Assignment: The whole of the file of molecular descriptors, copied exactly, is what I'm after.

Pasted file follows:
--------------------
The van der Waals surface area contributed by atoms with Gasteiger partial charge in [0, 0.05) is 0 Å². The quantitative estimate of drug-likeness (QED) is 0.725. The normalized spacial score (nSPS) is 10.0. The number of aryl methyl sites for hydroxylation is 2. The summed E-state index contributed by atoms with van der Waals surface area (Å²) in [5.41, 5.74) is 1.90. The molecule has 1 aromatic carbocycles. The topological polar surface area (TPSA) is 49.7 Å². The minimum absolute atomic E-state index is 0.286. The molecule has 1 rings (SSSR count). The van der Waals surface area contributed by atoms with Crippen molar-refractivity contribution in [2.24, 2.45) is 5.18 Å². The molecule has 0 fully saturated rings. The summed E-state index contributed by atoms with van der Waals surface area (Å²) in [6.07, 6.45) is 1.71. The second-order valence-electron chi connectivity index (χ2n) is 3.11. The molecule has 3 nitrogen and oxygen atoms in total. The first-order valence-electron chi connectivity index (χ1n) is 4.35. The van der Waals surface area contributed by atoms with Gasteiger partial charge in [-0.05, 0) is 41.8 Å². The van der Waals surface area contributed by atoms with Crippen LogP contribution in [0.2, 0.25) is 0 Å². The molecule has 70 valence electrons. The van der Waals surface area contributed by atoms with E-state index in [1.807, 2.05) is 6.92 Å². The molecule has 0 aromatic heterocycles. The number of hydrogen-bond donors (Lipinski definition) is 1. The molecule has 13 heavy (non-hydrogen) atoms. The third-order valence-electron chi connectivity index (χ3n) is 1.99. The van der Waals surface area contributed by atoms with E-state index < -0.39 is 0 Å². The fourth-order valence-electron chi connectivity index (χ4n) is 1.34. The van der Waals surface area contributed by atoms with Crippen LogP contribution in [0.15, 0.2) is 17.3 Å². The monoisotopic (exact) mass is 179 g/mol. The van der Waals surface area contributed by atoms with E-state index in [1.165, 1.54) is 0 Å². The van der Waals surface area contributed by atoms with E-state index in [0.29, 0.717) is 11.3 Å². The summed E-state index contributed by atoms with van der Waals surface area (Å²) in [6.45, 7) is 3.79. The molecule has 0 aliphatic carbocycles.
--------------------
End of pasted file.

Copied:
The van der Waals surface area contributed by atoms with Gasteiger partial charge in [0, 0.05) is 0 Å². The quantitative estimate of drug-likeness (QED) is 0.725. The normalized spacial score (nSPS) is 10.0. The number of aryl methyl sites for hydroxylation is 2. The summed E-state index contributed by atoms with van der Waals surface area (Å²) in [5.41, 5.74) is 1.90. The molecule has 1 aromatic carbocycles. The topological polar surface area (TPSA) is 49.7 Å². The minimum absolute atomic E-state index is 0.286. The molecule has 1 rings (SSSR count). The van der Waals surface area contributed by atoms with Crippen molar-refractivity contribution in [2.24, 2.45) is 5.18 Å². The molecule has 0 fully saturated rings. The summed E-state index contributed by atoms with van der Waals surface area (Å²) in [6.07, 6.45) is 1.71. The second-order valence-electron chi connectivity index (χ2n) is 3.11. The molecule has 3 nitrogen and oxygen atoms in total. The first-order valence-electron chi connectivity index (χ1n) is 4.35. The van der Waals surface area contributed by atoms with Gasteiger partial charge in [-0.05, 0) is 41.8 Å². The van der Waals surface area contributed by atoms with Crippen LogP contribution in [0.2, 0.25) is 0 Å². The molecule has 70 valence electrons. The van der Waals surface area contributed by atoms with E-state index in [1.807, 2.05) is 6.92 Å². The molecule has 0 aromatic heterocycles. The number of hydrogen-bond donors (Lipinski definition) is 1. The molecule has 13 heavy (non-hydrogen) atoms. The third-order valence-electron chi connectivity index (χ3n) is 1.99. The van der Waals surface area contributed by atoms with E-state index < -0.39 is 0 Å². The fourth-order valence-electron chi connectivity index (χ4n) is 1.34. The van der Waals surface area contributed by atoms with Crippen LogP contribution in [0.15, 0.2) is 17.3 Å². The monoisotopic (exact) mass is 179 g/mol. The van der Waals surface area contributed by atoms with E-state index in [1.165, 1.54) is 0 Å². The van der Waals surface area contributed by atoms with E-state index in [0.29, 0.717) is 11.3 Å². The summed E-state index contributed by atoms with van der Waals surface area (Å²) in [6.45, 7) is 3.79. The molecule has 0 aliphatic carbocycles.